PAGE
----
For all of you not purchasing it, you can also not purchase it as a Zone A Blu-ray in September.
And Will, count me as one who prefers John's intended look for the film.
Since I work with John regularly, I've been able to ask him about this in depth. The early home transfers that everyone remembers are overly boosted from even what was in original prints.
JB and his collaborators DESIGNED the film to have a muted palette of color - this production was based on the Broadway revival with an essentially monochrome set design.
The labs at Universal were unable to achieve the right look in 1979, and so the film went out as close as they could get it.
Then the early video masters were very boosted, and it wasn't until the DVD that John was finally able to get the film looking the way it was meant to.
If you want to follow the director's intent on another of his films, turn the color totally off on Who's Life is it Anyway?. That he wanted to release in true b&w, but the studio refused.
John is truly one of the kindest people I've had the pleasure of knowing in this industry, and it pains me to read comments like these. Why does someone who creates a piece of art have no say in how that work should be perceived, just because you like some pretty colors?
I have watched John's intended version on the DVD. And if that's the way he truly intended the film to look, I'll accept it. But I wish that I could also have the option of it looking the way I first saw it... Bloody colorful.
It would be nice if Universal released this classic vampire tale both ways. A sort of "have your stake, and eat it too" version.
I had the DVD & thought it just looked awful. Why not a b/w & colour version? To Universal this is just an obscure catalogue title, so they're not going to bother, but I suppose you could say at least they released it on Blu, with some other studios it wouldn't have had a hope.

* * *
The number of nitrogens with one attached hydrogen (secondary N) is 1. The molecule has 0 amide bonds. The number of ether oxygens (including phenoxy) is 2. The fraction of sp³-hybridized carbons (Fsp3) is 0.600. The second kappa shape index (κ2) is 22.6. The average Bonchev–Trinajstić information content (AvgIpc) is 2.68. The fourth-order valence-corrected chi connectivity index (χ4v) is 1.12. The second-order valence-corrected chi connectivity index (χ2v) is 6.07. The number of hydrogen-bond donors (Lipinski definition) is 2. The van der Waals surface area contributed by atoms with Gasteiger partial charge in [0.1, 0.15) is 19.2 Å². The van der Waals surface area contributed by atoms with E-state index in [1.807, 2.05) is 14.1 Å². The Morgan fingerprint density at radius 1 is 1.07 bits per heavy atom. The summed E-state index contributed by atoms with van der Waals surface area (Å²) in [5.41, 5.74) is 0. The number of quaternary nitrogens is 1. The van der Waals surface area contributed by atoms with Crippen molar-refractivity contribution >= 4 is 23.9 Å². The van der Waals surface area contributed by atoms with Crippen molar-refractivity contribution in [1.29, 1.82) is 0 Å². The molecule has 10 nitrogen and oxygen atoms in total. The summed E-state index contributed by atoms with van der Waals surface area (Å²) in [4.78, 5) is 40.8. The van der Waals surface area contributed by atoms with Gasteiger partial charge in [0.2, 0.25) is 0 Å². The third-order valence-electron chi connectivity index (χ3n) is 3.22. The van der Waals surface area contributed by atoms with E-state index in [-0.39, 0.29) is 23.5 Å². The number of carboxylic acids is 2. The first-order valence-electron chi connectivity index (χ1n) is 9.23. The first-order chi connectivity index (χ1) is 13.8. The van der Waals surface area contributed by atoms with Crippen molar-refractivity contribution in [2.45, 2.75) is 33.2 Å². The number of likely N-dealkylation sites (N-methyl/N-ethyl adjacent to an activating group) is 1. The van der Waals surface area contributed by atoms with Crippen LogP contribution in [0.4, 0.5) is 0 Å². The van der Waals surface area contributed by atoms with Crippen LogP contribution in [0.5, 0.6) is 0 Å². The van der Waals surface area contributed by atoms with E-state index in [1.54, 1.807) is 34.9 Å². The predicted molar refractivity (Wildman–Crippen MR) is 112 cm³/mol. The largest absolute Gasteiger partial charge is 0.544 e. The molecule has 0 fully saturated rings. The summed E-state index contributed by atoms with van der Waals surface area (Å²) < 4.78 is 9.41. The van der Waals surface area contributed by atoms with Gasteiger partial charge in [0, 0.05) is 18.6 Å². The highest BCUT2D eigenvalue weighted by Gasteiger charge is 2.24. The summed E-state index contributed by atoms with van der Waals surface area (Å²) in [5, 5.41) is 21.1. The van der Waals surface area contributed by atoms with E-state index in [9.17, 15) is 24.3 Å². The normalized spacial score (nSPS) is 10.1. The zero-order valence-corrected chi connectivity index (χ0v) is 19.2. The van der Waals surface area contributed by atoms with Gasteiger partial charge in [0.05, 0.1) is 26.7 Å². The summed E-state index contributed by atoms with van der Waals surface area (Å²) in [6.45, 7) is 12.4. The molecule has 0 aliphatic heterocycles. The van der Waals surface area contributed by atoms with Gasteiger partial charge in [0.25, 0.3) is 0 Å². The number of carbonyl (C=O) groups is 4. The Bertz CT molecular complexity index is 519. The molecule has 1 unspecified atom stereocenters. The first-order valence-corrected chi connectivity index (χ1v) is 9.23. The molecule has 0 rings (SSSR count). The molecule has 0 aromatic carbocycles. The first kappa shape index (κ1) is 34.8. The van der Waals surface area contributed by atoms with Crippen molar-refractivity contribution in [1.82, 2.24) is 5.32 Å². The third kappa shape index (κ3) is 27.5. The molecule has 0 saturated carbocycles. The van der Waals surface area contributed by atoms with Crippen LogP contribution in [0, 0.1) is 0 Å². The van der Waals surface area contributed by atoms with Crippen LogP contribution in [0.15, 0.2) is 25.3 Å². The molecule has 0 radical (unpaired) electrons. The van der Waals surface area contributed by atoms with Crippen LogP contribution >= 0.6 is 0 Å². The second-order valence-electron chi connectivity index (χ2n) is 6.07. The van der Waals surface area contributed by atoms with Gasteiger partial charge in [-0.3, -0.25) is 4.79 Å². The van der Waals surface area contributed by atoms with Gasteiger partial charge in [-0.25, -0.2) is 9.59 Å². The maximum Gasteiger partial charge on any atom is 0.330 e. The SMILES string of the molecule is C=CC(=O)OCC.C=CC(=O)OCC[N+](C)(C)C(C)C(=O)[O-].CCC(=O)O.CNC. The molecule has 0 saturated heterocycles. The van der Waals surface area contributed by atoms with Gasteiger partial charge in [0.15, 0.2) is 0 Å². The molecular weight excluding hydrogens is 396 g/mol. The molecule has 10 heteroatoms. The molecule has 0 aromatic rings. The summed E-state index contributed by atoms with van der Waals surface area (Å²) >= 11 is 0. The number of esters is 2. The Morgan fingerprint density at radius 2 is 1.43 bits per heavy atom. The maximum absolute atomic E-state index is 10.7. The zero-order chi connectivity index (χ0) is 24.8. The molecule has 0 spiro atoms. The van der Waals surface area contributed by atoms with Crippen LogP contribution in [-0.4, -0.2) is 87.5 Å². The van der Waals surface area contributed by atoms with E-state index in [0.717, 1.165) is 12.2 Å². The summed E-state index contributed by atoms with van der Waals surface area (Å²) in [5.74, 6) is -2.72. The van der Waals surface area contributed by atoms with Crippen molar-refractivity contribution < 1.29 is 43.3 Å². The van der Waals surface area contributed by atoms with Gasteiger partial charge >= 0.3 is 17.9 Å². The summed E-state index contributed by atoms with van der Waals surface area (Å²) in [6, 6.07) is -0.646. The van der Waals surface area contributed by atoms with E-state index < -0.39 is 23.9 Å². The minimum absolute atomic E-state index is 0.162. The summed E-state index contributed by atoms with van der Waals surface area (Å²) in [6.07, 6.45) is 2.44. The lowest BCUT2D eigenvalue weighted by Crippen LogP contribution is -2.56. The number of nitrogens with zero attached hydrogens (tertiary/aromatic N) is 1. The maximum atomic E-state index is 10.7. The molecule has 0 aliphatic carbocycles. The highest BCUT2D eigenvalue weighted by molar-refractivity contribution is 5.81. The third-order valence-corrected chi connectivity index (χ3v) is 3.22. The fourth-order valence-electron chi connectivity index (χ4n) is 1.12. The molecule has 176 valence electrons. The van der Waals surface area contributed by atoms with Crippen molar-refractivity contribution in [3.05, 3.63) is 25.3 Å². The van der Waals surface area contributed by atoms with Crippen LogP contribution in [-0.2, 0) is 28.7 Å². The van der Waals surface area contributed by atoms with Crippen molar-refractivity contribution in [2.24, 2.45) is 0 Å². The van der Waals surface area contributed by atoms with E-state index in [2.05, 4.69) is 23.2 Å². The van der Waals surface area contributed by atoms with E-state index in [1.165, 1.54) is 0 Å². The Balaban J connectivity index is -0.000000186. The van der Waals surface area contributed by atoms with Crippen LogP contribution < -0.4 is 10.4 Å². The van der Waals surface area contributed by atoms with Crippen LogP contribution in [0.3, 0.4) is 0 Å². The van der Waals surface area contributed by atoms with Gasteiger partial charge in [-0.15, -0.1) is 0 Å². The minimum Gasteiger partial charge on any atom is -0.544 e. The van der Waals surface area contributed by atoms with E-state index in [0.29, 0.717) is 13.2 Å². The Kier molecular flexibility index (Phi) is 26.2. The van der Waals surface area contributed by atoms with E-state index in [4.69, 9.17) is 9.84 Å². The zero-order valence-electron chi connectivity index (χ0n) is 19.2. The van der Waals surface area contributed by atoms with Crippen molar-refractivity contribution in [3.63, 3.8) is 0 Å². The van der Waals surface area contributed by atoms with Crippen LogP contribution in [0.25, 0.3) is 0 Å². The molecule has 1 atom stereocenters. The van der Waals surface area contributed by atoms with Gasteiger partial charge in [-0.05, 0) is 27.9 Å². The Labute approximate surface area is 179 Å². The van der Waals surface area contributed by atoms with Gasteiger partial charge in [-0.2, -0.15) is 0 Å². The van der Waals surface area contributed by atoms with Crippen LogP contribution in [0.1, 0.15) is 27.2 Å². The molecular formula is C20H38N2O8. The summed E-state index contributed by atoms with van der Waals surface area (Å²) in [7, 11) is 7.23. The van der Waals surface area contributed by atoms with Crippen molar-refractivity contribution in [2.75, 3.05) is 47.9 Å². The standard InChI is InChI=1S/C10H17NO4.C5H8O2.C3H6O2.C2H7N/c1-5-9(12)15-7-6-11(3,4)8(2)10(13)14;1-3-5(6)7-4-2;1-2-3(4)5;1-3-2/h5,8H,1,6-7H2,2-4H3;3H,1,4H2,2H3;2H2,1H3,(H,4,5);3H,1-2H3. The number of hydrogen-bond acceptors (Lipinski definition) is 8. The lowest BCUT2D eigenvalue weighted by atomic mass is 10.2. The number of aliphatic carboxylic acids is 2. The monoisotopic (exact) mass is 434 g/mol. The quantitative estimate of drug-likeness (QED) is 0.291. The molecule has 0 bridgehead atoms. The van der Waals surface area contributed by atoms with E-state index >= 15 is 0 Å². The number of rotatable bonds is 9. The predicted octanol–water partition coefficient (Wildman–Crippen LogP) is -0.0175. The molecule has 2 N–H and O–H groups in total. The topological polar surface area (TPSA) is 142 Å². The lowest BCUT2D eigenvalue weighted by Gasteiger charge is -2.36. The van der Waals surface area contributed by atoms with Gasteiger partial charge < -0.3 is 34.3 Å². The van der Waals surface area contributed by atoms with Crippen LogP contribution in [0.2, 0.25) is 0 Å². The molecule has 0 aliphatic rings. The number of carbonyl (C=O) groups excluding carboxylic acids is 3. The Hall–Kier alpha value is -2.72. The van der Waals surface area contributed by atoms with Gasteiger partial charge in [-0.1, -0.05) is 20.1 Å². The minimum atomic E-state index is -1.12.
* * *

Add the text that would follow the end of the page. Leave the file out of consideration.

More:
Would you ask a painter to paint two versions of his work for you because one would match your kitchen better?
Having a "wrong" version of a film out is not just a "whatever" thing if you're a filmmaker who cares about how your work is presented.
Enough things go wrong and don't come out as planned when making a film that we don't need to let things be wrong that don't need to be.
Sorry Moe, I can't agree. Badham is not a painter, he's a film director who directed this film, which was released world-wide in glorious colour. He can't go back to it & change it dramatically & expect people not to care (or mind). If he wants it in b/w why not have a b/w version as well as the colour. And to repeat...it was released in full colour. I'm not asking the director to change it for me, I'd just like to see what I saw at the pictures all those years ago, I think that's reasonable.
Not if what was released was a compromise of the original intent.
Please correct me if I am wrong, but I don't recall that John Badham released any statements at the time of the release of the film to the effect that a full color version was not his intended vision. To keep silent for so many years and let the public embrace the film as it was released was not a good move on his part if he was really so dissatisfied.
George Lucas never warned the public not to buy tickets for Star Wars because it did not turn out the way he envisioned it.
For better or worse, we enjoyed these (and other) flawed masterpieces for many years in their original form. If directors want to make revisions or corrections once they have the clout to do so, all well and good. But at least give the public the option to choose which version they prefer.